Sherman Virginia Poole
July 26, 1919
El Monte, California, U.S.
|Died||March 28, 1986 (aged 66)|
(m. 1944; div. 1960)
Gilmore was born in El Monte, California. Her father was a retired officer of the British Army.
Gilmore began her stage career in San Francisco at the age of 15, but moved to Los Angeles in 1939 to pursue work in films. When her movie career was not progressing, Gilmore mustered the nerve to approach Samuel Goldwyn at his home. As a result of their meeting, he promised her a screen test. She soon landed some small movie roles. Her better known film appearances both occurred in 1941: Western Union, directed by Fritz Lang, and Swamp Water directed by Jean Renoir.
When her movie role options began to dwindle, Gilmore left Los Angeles for New York City and started working on Broadway, where she had appeared in A Successful Calamity in 1934. In 1943, she played in Those Endearing Young Charms and The World’s Full of Girls. In 1944, she played the title role in Dear Ruth, which was directed by Moss Hart. Her other Broadway credits include Truckline Cafe (1946), The Grey-eyed People (1952), and Critics Choice (1960).
Starting in the late 1940s, Gilmore had many television roles. In 1949, she and her husband, Yul Brynner, were featured on We’re On, an NBC television series. Between 1966 and 1968, she taught drama at Yale University. In her later years, Gilmore was a leader in Alcoholics Anonymous.
|1939||Winter Carnival||Margie Stafford|
|1940||Manhattan Heartbeat||Dottie Haley|
|1941||Tall, Dark and Handsome||Judy Miller|
|1941||Western Union||Sue Creighton|
|1941||Swamp Water||Mabel MacKenzie|
|1941||Mr. District Attorney in the Carter Case||Terry Parker|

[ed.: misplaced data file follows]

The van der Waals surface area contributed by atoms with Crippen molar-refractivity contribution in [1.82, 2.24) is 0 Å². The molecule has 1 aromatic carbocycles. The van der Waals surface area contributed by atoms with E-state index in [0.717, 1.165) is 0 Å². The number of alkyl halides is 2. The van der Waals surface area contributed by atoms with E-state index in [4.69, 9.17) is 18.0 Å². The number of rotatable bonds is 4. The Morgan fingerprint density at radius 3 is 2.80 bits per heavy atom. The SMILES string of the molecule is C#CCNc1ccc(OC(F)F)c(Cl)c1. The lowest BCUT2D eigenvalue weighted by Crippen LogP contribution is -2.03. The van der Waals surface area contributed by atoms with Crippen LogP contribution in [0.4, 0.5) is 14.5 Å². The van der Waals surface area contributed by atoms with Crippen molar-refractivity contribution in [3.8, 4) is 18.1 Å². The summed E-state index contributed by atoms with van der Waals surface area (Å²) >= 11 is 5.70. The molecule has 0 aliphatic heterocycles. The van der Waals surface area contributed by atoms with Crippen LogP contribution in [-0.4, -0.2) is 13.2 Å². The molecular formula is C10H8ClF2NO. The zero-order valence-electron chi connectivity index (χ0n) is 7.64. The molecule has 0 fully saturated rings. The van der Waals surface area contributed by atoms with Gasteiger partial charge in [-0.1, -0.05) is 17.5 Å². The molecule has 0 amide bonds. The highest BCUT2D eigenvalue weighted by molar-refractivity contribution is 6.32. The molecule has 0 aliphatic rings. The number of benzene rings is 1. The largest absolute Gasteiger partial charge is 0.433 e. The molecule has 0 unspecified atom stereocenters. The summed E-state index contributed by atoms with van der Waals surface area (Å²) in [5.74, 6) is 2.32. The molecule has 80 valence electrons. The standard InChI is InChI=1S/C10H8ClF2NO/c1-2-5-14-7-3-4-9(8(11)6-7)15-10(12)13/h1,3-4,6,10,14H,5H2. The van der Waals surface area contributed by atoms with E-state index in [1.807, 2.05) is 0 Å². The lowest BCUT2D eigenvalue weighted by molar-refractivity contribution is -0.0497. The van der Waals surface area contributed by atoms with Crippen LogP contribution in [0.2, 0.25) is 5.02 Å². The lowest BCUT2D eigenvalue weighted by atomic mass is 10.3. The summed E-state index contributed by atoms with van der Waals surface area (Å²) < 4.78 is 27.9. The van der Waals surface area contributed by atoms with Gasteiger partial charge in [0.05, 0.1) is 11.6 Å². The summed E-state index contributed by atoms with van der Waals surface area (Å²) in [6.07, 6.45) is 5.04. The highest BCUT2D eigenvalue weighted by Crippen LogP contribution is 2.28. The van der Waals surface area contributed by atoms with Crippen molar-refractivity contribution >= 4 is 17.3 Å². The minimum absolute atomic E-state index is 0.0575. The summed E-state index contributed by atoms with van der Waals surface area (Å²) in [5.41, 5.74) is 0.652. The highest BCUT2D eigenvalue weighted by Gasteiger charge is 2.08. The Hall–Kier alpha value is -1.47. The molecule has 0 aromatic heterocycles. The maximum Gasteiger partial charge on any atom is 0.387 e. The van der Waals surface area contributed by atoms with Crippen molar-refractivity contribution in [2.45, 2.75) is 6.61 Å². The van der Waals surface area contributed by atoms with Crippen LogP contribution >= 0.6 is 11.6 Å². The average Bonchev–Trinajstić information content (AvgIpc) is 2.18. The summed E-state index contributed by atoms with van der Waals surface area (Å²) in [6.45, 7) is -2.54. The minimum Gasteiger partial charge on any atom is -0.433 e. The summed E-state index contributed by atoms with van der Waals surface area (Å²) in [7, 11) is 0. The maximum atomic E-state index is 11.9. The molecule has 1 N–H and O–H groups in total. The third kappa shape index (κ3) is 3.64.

|1942||Sundown Jim||Toni Black|
|1942||The Pride of the Yankees||Myra|
|1942||Berlin Correspondent||Karen Hauen|
|1942||The Loves of Edgar Allan Poe||Elmira Royster|
|1942||That Other Woman||Emily Borden|
|1943||Chetniks! The Fighting Guerrillas||Natalia|
|1945||Wonder Man||Sailor's Girl Friend|
|1952||Walk East on Beacon||Millie Zalenko / Teresa Henning|
- "Actress Virginia Gilmore Dies: Veteran of Stage, Hollywood". The Los Angeles Times. California, Los Angeles. April 1, 1986. p. Part II - 4. Retrieved September 3, 2018 – via Newspapers.com.
- "Virginia Gilmore". Internet Broadway Database. The Broadway League. Archived from the original on 3 September 2018. Retrieved 3 September 2018.
- Rainho, Manny (March 2015). "This Month in Movie History". Classic Images (477): 28.
- Wilson, Scott (August 19, 2016). "Resting Places: The Burial Sites of More Than 14,000 Famous Persons, 3d ed". McFarland – via Google Books.
- Yul Brynner biodata, thebiographychannel.co.uk; accessed October 16, 2014.
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